by Hugh Behm-Steinberg
I posted a link on Facebook. “I am very pleased to announce my short story, ‘Buster,’ has been published! It’s about why you shouldn’t drink and play with power tools.” The link had the tagline, “Don’t drink and fuck around with power tools; that’s how I lost three fingers. One the doctors were able to sew back on, one they couldn’t, and one was eaten …”
Ten minutes later my dad posted a sad faced reaction, and ten minutes after that my mom did too, plus the comment, “Hope this is a story.” She PM’d me. “Do you still have all your fingers?”
I called her.
“You know this is a short story, it’s fiction. Of course I still have all my fingers.”
“How should I know that? You say it’s fiction but it could be an experiment, you could be mixing in elements from your real life and nobody would be able to tell the difference.”
“I don’t even own any power tools. And you know I don’t have a dog, let alone one named Buster who has acquired magic powers from eating one of my fingers.”
“That’s besides the point,” my mom said. “Look, you know all of us love you, but when you decided to major in writing and started publishing your work, you had no idea what you put the rest of us through.”
“What do you mean?”
“I mean, every time you published something, all of us wondered, is he writing about us? Even if it was clear you weren’t, like you were writing about a bird or something, there was always the possibility of symbolism.”
“But I’m writing fiction. You shouldn’t take what I write so literally.”
“By refusing to write about us you trained us to always plunge deeper into the meaning of texts. The more you didn’t write about us, the more we looked for signs that you were writing about us. Because even when you make everything up, there’s always a grain of truth, and nobody can say where in the story you’ve hid it. Least of all you.”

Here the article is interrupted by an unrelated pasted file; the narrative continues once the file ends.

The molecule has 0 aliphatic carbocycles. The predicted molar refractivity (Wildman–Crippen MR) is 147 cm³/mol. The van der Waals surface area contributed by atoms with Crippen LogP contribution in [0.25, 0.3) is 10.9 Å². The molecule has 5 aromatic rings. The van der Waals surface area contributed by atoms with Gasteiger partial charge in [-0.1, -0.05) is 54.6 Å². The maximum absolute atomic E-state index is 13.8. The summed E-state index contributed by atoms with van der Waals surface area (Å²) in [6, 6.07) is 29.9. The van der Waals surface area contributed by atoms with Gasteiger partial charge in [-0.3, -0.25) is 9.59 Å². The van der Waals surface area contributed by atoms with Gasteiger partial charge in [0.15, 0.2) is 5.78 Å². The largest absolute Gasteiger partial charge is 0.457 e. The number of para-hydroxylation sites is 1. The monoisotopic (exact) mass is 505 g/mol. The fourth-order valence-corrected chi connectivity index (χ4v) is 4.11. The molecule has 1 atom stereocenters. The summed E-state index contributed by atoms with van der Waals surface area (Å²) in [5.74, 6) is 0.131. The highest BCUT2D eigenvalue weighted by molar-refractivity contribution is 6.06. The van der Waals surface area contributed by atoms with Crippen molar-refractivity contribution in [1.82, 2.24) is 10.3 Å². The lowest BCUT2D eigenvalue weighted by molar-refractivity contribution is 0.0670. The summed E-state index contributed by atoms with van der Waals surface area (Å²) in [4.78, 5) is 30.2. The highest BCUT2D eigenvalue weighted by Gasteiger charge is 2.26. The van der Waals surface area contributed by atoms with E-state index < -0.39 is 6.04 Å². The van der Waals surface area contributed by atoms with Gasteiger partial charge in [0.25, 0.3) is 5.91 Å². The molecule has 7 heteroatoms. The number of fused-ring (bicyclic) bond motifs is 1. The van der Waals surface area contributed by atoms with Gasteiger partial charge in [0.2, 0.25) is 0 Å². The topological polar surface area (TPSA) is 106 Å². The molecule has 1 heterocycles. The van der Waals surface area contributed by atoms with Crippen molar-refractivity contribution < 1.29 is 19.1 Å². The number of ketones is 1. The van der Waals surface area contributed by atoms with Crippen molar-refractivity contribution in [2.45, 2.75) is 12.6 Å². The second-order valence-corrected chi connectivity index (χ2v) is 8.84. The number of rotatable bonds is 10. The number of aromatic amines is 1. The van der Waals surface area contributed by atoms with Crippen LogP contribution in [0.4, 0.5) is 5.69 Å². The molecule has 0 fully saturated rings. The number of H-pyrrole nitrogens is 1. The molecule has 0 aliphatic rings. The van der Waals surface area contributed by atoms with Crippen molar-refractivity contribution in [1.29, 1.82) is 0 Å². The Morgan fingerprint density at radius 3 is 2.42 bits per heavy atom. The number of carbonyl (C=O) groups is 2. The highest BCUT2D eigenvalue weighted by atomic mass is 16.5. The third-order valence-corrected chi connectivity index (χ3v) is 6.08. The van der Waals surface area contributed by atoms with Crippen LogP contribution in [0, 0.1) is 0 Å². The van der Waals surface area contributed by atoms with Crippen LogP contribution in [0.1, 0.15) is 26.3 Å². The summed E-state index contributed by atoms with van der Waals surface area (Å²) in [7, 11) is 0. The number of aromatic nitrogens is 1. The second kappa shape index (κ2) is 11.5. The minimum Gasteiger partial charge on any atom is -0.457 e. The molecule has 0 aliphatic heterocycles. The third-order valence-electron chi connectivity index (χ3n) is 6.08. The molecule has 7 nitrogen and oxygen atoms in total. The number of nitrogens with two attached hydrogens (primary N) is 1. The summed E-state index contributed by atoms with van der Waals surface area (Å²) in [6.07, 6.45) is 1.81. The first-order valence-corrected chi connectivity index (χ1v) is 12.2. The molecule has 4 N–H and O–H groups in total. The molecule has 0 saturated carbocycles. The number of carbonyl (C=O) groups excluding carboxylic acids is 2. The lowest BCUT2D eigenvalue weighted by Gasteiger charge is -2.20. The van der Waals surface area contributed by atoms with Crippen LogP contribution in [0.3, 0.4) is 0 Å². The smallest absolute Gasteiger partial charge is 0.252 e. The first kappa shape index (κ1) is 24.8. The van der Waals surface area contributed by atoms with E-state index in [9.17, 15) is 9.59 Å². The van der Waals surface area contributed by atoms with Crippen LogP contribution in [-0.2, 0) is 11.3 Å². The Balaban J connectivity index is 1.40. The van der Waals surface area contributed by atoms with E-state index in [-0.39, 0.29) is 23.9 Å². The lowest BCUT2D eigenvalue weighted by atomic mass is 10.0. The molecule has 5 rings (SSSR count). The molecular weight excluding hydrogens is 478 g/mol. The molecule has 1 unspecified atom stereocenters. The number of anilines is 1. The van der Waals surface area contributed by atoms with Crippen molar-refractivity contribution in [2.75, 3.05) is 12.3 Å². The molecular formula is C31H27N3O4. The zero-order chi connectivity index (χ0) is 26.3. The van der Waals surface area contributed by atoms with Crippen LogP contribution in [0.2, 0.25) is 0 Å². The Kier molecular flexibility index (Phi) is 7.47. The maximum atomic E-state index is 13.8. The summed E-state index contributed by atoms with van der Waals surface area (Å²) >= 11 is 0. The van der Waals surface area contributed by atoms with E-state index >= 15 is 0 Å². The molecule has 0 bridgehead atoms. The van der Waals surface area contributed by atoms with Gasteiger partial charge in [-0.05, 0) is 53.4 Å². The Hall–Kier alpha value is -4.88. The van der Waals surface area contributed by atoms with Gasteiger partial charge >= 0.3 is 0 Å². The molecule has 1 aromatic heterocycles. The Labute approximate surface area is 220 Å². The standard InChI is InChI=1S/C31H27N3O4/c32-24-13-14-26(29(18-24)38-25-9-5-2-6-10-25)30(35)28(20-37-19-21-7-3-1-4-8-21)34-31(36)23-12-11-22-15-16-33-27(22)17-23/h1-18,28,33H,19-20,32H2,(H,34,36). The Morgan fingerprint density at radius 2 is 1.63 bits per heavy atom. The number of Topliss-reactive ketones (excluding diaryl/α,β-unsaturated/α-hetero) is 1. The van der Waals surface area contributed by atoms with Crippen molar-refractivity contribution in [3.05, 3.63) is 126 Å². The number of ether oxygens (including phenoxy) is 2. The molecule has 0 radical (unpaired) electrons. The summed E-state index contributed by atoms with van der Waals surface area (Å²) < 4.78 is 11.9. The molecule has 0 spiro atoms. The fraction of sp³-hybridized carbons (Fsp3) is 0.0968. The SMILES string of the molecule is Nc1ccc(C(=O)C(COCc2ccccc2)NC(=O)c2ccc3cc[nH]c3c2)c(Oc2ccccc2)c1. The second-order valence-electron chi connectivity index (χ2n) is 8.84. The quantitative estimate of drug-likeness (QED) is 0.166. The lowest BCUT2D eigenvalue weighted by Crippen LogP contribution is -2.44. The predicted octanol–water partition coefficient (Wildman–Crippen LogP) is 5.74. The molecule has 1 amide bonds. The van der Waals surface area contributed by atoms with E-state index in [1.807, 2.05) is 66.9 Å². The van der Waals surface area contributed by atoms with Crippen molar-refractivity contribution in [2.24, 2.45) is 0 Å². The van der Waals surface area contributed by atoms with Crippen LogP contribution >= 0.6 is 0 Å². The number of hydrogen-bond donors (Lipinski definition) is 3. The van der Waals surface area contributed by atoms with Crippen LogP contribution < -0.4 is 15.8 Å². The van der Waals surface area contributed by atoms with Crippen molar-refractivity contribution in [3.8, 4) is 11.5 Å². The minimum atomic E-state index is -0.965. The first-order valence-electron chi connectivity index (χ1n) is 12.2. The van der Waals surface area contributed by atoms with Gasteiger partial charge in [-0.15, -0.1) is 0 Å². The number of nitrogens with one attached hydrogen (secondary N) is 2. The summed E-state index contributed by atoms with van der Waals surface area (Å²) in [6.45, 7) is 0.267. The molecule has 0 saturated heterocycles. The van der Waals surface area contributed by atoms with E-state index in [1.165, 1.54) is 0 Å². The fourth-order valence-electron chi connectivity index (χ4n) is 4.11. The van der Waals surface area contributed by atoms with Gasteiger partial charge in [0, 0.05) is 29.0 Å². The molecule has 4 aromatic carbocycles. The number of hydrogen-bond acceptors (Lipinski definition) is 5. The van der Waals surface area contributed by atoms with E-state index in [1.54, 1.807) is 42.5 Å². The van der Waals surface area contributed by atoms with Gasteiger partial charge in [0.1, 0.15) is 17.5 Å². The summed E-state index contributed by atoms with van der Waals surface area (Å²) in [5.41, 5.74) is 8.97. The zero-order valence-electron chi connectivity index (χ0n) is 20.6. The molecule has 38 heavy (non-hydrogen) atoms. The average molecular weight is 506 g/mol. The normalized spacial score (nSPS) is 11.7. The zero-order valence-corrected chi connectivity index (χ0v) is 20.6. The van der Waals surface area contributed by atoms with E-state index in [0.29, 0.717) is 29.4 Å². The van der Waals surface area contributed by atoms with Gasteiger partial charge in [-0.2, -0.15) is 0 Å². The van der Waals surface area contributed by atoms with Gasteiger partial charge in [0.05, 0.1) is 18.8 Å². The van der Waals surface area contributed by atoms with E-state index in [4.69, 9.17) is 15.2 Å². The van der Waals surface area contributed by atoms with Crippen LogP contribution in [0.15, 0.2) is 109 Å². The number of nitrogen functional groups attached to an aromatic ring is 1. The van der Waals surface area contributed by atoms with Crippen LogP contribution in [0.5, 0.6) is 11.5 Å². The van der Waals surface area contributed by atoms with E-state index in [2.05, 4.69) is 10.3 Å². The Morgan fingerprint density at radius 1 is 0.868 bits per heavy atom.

“Mom,” I said. “I teach critical theory, you don’t have to explain it to me.”
“You know you come from a family of very close readers; you should have known this would happen. Losing your fingers is a metaphor for losing control. Buster is your father, who wants to help you but you are terrified to accept his help because you fear losing your own sense of adulthood.”
I couldn’t say anything. I was too busy rereading the story to see what I missed. But it was so obvious.
“You think we just skim what you write? We’re sending you a check, and next story you stick to realism, or write about deer. Deer symbolize good things. So do arms. You still have both your arms, yes?”
“Yes, Mom,” I said, not sure if I should ever take anything for granted again.
“Good. Keep it that way.”
Hugh Behm-Steinberg’s prose can be found or forthcoming in Gravel (where “Buster” was first published), Sand, Joyland, Vestal Review, Gigantic and Pank. His short story Taylor Swift won the 2015 Barthelme Prize from Gulf Coast. He is a shop steward for the adjunct faculty union at California College of the Arts in San Francisco, where for ten years he edited the journal Eleven Eleven.